I’ve been speaking out about the dangers of obesity for decades. Yet the problem is still growing—all puns intended—despite ample awareness.
If you ask me, we should be pushing to make obesity a public enemy on par with smoking. But too many people—many medical professionals included—want an easy solution… and their heads remain in the sand.
So, I’ll keep screaming from the rooftops until the rest of the world comes around. Because obesity is a very serious health threat.
And today, I want to share yet another new study that underscores that fact—one that men, in particular, need to pay close attention to…
Big waist, high risk
After reviewing data collected in Montreal between 2005 and 2012, Quebec researchers found that abdominal obesity points directly to a higher risk of aggressive prostate cancer.
Of course, this study highlights a point that I’ve made here multiple times before—the location of your body fat can and does make a difference. In this case, risk boils down to whether your extra fat is around your waist—the classic “spare tire” look—or distributed across your whole body.
Because, according to this study, at least: If you have more belly fat, you may be at a greater risk of aggressive prostate cancer. (The kind that can spread and kill you.)
And with all the controversy swirling around the best way to identify and treat prostate cancer, this is a critical data point to have.
After all, we still struggle with knowing which men need intervention, and which don’t. And we still argue the benefits of routine PSA screening. And now, we’re finding that obesity actually dilutes PSA in the blood, making your number deceptively lower—and prostate cancer detection more difficult.
So having yet another factor to round out a man’s risk profile could help save hundreds of thousands of men from unnecessary and life-altering treatment.
Belly fat is a different beast
If any of these findings seem odd—or unbelievable—allow me to break it down for you further.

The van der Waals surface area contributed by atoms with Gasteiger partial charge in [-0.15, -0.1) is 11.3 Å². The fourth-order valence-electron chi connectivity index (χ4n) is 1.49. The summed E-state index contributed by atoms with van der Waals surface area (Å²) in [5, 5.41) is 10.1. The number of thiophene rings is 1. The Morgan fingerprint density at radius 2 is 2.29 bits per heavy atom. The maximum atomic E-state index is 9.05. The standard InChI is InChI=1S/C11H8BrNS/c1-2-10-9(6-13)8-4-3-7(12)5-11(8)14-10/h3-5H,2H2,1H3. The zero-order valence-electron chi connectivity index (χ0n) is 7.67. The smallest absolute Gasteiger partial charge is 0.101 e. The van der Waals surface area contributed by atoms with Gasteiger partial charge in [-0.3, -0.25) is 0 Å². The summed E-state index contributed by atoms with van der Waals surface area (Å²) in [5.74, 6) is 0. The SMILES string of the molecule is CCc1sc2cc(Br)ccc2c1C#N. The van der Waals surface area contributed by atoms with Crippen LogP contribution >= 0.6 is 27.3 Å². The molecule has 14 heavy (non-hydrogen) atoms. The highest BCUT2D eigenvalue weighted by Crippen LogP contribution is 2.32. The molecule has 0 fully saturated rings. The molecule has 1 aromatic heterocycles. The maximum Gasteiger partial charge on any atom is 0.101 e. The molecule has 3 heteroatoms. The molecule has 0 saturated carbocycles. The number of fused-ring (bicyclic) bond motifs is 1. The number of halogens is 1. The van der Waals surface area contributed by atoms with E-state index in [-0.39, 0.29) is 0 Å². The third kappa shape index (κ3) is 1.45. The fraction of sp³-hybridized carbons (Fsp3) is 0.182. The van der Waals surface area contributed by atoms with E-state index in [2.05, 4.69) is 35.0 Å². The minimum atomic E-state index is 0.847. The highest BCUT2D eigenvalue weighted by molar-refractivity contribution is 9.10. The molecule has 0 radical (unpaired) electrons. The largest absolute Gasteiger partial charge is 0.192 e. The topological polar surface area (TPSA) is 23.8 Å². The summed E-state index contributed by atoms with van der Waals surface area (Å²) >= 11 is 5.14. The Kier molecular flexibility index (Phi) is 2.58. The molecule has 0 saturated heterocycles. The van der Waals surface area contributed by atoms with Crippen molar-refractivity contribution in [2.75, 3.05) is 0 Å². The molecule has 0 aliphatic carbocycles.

Abdominal obesity in particular leads to hormonal and metabolic changes that fuel hormone-dependent cancer cells. Not only that, but it can lower testosterone and promote chronic inflammation, both of which have a hand in the development of aggressive tumors.
This is true for men and women. In fact, when I have women patients with very high inflammatory markers, often times the only thing I can find “wrong” with them is that their fat is mostly in their belly (rather than, say, their hips or thighs).
The truth of the matter is that visceral (belly) fat is a different—and more deadly—beast (as it surrounds the organs) than pesky subcutaneous fat, which lies just under the skin. And pardon the pun, but this latest study just adds more weight to that fact.
Plus, while prostate cancer may be fairly simple to treat in most cases, let’s not forget that it’s also the most common form of cancer in men next to skin cancer. As such, it remains one of their leading causes of death.
But keeping your waist trim could help save your life—and that’s true regardless of your gender, or even your size. In fact, I go into even more detail about the dangers of visceral fat to everyone in the October 2017 issue of my monthly newsletter, Logical Health Alternatives (“The deadly ‘hidden fat’ even thin people need to worry about”). Subscribers have access to that article in the archives—and more. So if you haven’t already, consider signing up today.
“Prostate cancer linked to obesity.” EurekAlert, 06/10/21. (eurekalert.org/news-releases/879932)